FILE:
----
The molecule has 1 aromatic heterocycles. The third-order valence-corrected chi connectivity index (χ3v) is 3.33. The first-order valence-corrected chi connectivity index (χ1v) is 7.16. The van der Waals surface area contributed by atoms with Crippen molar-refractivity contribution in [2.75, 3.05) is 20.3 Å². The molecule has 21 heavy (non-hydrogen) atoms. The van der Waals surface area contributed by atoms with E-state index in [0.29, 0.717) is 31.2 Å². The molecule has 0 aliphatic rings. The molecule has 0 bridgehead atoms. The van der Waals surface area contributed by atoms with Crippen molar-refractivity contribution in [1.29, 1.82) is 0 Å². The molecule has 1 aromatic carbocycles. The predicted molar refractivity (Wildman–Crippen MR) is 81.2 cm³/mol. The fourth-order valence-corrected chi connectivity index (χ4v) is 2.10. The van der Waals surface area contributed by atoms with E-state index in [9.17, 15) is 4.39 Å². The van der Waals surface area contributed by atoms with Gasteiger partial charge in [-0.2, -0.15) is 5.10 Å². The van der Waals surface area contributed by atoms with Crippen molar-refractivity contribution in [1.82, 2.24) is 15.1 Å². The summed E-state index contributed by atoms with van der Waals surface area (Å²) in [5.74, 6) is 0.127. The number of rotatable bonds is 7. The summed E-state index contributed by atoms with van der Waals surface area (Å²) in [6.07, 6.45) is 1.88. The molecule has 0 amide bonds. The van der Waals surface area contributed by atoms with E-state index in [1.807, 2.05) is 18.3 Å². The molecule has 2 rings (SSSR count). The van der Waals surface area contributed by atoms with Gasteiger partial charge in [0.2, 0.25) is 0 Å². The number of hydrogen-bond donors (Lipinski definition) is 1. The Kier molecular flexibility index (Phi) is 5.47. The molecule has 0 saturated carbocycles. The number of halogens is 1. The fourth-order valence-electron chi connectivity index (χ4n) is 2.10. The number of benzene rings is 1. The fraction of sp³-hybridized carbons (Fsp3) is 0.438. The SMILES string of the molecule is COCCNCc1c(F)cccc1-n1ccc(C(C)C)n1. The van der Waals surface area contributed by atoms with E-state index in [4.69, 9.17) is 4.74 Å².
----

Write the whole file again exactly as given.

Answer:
The molecule has 1 aromatic heterocycles. The third-order valence-corrected chi connectivity index (χ3v) is 3.33. The first-order valence-corrected chi connectivity index (χ1v) is 7.16. The van der Waals surface area contributed by atoms with Crippen molar-refractivity contribution in [2.75, 3.05) is 20.3 Å². The molecule has 21 heavy (non-hydrogen) atoms. The van der Waals surface area contributed by atoms with E-state index in [0.29, 0.717) is 31.2 Å². The molecule has 0 aliphatic rings. The molecule has 0 bridgehead atoms. The van der Waals surface area contributed by atoms with Crippen molar-refractivity contribution in [1.29, 1.82) is 0 Å². The molecule has 1 aromatic carbocycles. The predicted molar refractivity (Wildman–Crippen MR) is 81.2 cm³/mol. The fourth-order valence-corrected chi connectivity index (χ4v) is 2.10. The van der Waals surface area contributed by atoms with E-state index in [9.17, 15) is 4.39 Å². The van der Waals surface area contributed by atoms with Gasteiger partial charge in [-0.2, -0.15) is 5.10 Å². The van der Waals surface area contributed by atoms with Crippen molar-refractivity contribution in [1.82, 2.24) is 15.1 Å². The summed E-state index contributed by atoms with van der Waals surface area (Å²) in [5.74, 6) is 0.127. The number of rotatable bonds is 7. The summed E-state index contributed by atoms with van der Waals surface area (Å²) in [6.07, 6.45) is 1.88. The molecule has 0 amide bonds. The van der Waals surface area contributed by atoms with E-state index in [1.807, 2.05) is 18.3 Å². The molecule has 2 rings (SSSR count). The van der Waals surface area contributed by atoms with Gasteiger partial charge in [0.2, 0.25) is 0 Å². The number of hydrogen-bond donors (Lipinski definition) is 1. The Kier molecular flexibility index (Phi) is 5.47. The molecule has 0 saturated carbocycles. The number of halogens is 1. The fourth-order valence-electron chi connectivity index (χ4n) is 2.10. The number of benzene rings is 1. The fraction of sp³-hybridized carbons (Fsp3) is 0.438. The SMILES string of the molecule is COCCNCc1c(F)cccc1-n1ccc(C(C)C)n1. The van der Waals surface area contributed by atoms with E-state index in [4.69, 9.17) is 4.74 Å².